Sundboell told FreightWaves, “There’s a lot of talk about how carriers are managing this. They’re handling it well, I’d say — particularly in view of their track record in the past five to 10 years, when freight rates have eroded quickly even at smaller signs of low utilization factors.
“Now that things are starting to open back up, it’ll be interesting to see how well carriers manage not just the shutdown but also the reopening,” he said, implying the possibility that carriers might become more competitive on rates as volumes rebound. “It’s way too early to claim that carriers have gotten the upper hand in the perpetual supply/demand-balance game,” he cautioned.
Near-term pain for U.S.
Because of the time lag between cutbacks in Asian orders and actual throughput at U.S. ports, America hasn’t felt the brunt of the import plunge until this month.
“The effects are only starting to be felt now,” said Sundboell. “Ports on the receiving end must be starting to feel the activity drop.”
Import volume trends can be clearly seen in U.S. customs filing data, which FreightWaves’ SONAR platform tracks daily on a seven-day, moving-average basis.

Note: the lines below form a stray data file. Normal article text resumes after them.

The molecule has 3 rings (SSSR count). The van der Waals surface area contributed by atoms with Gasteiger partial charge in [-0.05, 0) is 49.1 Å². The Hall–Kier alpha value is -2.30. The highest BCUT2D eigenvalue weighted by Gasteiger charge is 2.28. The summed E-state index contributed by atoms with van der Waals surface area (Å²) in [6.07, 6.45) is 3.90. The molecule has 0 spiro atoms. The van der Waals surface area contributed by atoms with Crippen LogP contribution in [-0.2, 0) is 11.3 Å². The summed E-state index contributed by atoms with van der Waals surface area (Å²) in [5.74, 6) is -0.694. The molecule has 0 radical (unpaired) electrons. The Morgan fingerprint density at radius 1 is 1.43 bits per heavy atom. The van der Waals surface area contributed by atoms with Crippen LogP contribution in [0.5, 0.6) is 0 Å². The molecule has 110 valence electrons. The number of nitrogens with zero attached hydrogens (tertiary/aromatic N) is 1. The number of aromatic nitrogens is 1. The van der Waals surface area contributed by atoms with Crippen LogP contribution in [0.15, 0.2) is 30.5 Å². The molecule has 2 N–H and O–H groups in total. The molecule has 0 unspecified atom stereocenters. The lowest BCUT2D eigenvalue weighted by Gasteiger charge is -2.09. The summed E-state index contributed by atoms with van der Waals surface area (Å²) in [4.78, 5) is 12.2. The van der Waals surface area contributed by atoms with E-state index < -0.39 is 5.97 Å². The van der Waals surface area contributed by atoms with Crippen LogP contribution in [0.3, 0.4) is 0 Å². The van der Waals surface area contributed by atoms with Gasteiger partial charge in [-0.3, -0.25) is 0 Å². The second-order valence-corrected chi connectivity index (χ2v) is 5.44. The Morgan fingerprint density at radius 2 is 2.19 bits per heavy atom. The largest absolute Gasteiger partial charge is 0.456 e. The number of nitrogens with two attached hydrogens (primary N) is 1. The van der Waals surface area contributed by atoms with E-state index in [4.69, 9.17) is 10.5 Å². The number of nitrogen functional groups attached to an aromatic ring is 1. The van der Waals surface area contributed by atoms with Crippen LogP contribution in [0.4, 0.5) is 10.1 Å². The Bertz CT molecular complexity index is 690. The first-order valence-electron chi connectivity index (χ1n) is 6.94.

Customs-filing data is a telling market signal despite the fact that filing frequency diverges from cargo volume (each filing can relate to any volume), the timing of customs declarations in relation to port arrivals differs between cargoes, and the filings also cover noncontainerized goods.
Through May 17, the number of filings countrywide (SONAR: CSTM.USA) was down 15% year-on-year and 32% since the latest peak on April 26 (which resulted from catch-up cargoes finally arriving after the restart of exports from China). Given the high level of blank sailings through June, the customs filings could fall considerably more in the weeks ahead.
U.S. imports continue to track closely with customs filings for cargoes from China (SONAR: CSTM.CHNUSA). The data shows that the nationwide decline in early March, the rise in April and the fall this month have all been overwhelmingly driven by imports from China.